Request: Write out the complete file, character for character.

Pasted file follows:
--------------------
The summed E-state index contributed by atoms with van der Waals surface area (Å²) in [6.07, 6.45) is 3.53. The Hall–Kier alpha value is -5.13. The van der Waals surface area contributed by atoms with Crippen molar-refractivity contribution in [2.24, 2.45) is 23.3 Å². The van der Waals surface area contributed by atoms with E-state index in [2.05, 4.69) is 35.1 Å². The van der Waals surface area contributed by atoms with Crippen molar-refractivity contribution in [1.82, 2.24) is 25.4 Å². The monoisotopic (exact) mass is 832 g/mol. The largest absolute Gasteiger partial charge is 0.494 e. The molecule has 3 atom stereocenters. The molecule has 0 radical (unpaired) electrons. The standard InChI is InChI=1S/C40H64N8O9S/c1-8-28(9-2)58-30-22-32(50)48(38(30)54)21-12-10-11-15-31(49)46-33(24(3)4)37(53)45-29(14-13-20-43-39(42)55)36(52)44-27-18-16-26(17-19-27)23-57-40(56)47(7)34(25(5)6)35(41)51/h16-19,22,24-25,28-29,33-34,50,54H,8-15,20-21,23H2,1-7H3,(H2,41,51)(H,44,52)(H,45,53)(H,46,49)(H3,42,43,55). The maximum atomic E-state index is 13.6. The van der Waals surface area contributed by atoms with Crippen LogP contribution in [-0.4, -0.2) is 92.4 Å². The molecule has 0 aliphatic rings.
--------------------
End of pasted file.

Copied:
The summed E-state index contributed by atoms with van der Waals surface area (Å²) in [6.07, 6.45) is 3.53. The Hall–Kier alpha value is -5.13. The van der Waals surface area contributed by atoms with Crippen molar-refractivity contribution in [2.24, 2.45) is 23.3 Å². The van der Waals surface area contributed by atoms with E-state index in [2.05, 4.69) is 35.1 Å². The van der Waals surface area contributed by atoms with Crippen molar-refractivity contribution in [1.82, 2.24) is 25.4 Å². The monoisotopic (exact) mass is 832 g/mol. The largest absolute Gasteiger partial charge is 0.494 e. The molecule has 3 atom stereocenters. The molecule has 0 radical (unpaired) electrons. The standard InChI is InChI=1S/C40H64N8O9S/c1-8-28(9-2)58-30-22-32(50)48(38(30)54)21-12-10-11-15-31(49)46-33(24(3)4)37(53)45-29(14-13-20-43-39(42)55)36(52)44-27-18-16-26(17-19-27)23-57-40(56)47(7)34(25(5)6)35(41)51/h16-19,22,24-25,28-29,33-34,50,54H,8-15,20-21,23H2,1-7H3,(H2,41,51)(H,44,52)(H,45,53)(H,46,49)(H3,42,43,55). The maximum atomic E-state index is 13.6. The van der Waals surface area contributed by atoms with Crippen LogP contribution in [-0.4, -0.2) is 92.4 Å². The molecule has 0 aliphatic rings.